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    Oil company agrees to plead guilty in deaths of birds in North Dakota waste ponds, pay $12,000

    NewsEnvironment & Nature NewsWednesday 26 October 2011
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    One of seven oil companies charged with killing migratory birds during drilling operations in North Dakota has agreed to plead guilty and pay $12,000.

    Slawson Exploration Co. Inc., of Wichita, Kan., was charged under the Migratory Bird Treaty Act with for killing 12 birds that died after allegedly landing in oil waste pits in western North Dakota from May 6 through June 20. Under a plea agreement filed in federal court Monday, Slawson will pay $12,000 — or $1,000 per bird — to the nonprofit National Fish and Wildlife Foundation.

    Six other oil companies have pleaded not guilty to charges that their oil waste pits killed birds. Killing endangered species can lead to felony charges that bring fines of up to $250,000.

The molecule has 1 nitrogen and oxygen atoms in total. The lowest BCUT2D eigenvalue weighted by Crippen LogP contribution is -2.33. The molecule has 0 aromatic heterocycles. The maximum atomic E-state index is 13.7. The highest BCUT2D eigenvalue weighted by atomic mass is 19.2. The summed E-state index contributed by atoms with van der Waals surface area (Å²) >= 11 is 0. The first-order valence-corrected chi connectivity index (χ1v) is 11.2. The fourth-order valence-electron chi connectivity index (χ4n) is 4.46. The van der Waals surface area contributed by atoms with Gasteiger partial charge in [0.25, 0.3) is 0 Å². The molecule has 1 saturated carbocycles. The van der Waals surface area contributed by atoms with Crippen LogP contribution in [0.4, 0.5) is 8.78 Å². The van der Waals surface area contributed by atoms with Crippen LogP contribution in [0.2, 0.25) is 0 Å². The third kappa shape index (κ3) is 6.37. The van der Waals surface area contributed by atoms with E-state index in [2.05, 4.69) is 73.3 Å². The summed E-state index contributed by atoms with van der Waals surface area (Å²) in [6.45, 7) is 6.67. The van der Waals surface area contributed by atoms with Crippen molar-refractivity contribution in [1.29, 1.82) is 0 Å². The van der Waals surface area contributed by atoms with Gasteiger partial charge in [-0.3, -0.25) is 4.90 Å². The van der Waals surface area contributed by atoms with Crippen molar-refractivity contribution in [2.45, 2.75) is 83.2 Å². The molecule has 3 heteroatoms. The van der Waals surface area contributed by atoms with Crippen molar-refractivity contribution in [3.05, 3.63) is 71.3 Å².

Companies in North Dakota are required to cover the so-called reserve pits with netting if they are open for more than 90 days after drilling operations. The waste pits, which can contain oil, diesel, drilling muds and chemicals, are about the size of a large swimming pool, and birds sometimes mistake them for a good place to land.

    Source: The Washington Post

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